How to Make an Old Fashioned Oil Lamp

Written by lenna allen
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How to Make an Old Fashioned Oil Lamp
Old-fashioned glass oil lamps (lamparas image by Carlos-bcn from Fotolia.com)

Oil lamps have been used for thousands of years, in one form or another, to give light and warmth. Early oil lamps were made from clay, and later from metal and even glass. The shapes of old-fashioned oil lamps vary greatly, from a simple bowl with a lip for the wick, to Aladdin-style lamps and upright metal lamps with glass covers.

Skill level:
Easy

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Things you need

  • Modelling clay
  • Cotton batting
  • Oven
  • Oven tray
  • Olive oil
  • Salt
  • Water
  • Bowl

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Instructions

  1. 1

    Shape the body of the lamp with the modelling clay. An oblong bowl, with a height and circumference of around 3 inches is plenty for an oil lamp.

  2. 2

    Squeeze one rim of the bowl between the thumb and forefinger to create a spout where the wick of the lamp will come out---the lamp should look much the same as a small cream jug.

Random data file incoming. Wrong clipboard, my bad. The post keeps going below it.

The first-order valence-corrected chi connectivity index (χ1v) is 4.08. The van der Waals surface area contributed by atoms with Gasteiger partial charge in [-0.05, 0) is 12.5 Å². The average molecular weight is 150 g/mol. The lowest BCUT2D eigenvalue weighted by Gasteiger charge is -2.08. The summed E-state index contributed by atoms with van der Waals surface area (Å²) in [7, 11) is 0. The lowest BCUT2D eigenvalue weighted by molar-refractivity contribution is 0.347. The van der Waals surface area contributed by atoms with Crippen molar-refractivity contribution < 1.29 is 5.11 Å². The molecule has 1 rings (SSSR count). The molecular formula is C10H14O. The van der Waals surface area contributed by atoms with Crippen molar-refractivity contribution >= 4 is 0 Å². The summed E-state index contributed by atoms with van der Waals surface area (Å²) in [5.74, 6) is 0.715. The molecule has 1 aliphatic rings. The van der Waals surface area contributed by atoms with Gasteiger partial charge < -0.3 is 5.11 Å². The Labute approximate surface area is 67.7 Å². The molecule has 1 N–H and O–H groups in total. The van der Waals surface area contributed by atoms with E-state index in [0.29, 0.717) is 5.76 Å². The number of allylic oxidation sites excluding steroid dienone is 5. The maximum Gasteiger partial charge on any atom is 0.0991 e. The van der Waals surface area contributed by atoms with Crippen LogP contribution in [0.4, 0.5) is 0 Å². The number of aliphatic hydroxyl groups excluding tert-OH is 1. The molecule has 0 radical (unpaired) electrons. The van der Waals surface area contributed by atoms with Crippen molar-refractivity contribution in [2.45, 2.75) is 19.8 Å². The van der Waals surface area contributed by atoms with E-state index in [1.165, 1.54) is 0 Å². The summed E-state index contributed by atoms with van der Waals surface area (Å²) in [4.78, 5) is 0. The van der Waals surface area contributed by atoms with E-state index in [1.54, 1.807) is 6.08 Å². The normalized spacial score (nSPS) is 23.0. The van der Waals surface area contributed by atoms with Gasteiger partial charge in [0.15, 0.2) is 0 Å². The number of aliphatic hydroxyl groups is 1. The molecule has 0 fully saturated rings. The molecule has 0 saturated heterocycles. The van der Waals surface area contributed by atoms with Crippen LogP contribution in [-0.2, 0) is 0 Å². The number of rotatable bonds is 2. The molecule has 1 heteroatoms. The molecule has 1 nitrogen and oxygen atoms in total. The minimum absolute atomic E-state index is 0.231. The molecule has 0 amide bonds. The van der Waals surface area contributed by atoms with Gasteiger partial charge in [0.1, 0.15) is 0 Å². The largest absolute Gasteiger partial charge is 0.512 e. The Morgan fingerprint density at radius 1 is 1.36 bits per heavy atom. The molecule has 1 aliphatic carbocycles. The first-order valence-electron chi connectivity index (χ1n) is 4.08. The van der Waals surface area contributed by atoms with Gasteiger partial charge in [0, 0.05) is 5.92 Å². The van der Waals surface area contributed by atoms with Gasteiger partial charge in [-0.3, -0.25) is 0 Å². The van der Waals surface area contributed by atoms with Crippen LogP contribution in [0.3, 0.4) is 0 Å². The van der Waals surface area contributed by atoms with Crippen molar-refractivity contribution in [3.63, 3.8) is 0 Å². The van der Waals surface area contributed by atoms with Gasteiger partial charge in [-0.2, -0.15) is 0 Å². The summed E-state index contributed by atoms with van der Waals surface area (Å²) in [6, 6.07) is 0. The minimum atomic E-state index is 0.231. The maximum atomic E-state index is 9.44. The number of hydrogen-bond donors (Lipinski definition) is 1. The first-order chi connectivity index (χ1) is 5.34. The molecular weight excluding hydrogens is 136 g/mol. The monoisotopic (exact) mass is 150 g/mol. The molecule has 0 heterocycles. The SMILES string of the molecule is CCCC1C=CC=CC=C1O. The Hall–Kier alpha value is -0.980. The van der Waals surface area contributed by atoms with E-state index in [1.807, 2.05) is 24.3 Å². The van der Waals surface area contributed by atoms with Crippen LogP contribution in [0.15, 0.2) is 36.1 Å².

3. 3

    Roll a sausage of clay around 3/4 inch thick for the handles. This can either be attached on either side of the bowl, or a single handle opposite the spout. Attach the sausage pieces of clay in the shape of a C to the side of the lamp.

  4. 4

    Bake the lamp on the oven tray in a 300-degree F oven for around 20 minutes.

  5. 5

    Pull a section of the cotton batting and begin twirling it between the fingers to create a fibre that is around 1/8 inch thick. Draw more batting into the thread as you go, creating a length of cotton fibre around 8 inches long. Make two additional threads the same way, then braid the three threads tightly together---this will be the wick.

  6. 6

    Put 1/2 inch water into the bottom of the bowl and place the braided wick inside. Cover the wick with salt and let sit for two hours. According to Mother Earth News, salting a wick will make the lamp burn brighter and the wick last longer. Squeeze out the wick and let it dry.

  7. 7

    Fill the baked and cooled lamp with olive oil, below the line of the spout. Rest the end of the dry wick on the spout, with the rest of the length of wick in the oil. The wick will suck the oil into itself in a matter of moments.

Tips and warnings

  • Olive oil is particularly good for oil lamps because it has a very low flash point, so dangers from the lamp tipping over are reduced.
  • The lamp can be made into any shape, as long as there is a receptacle for the oil, and a place for the wick to sit, the lamp will function.
  • Check that the clay is waterproof before purchasing.
  • Always keep oil lamps out of reach of children.

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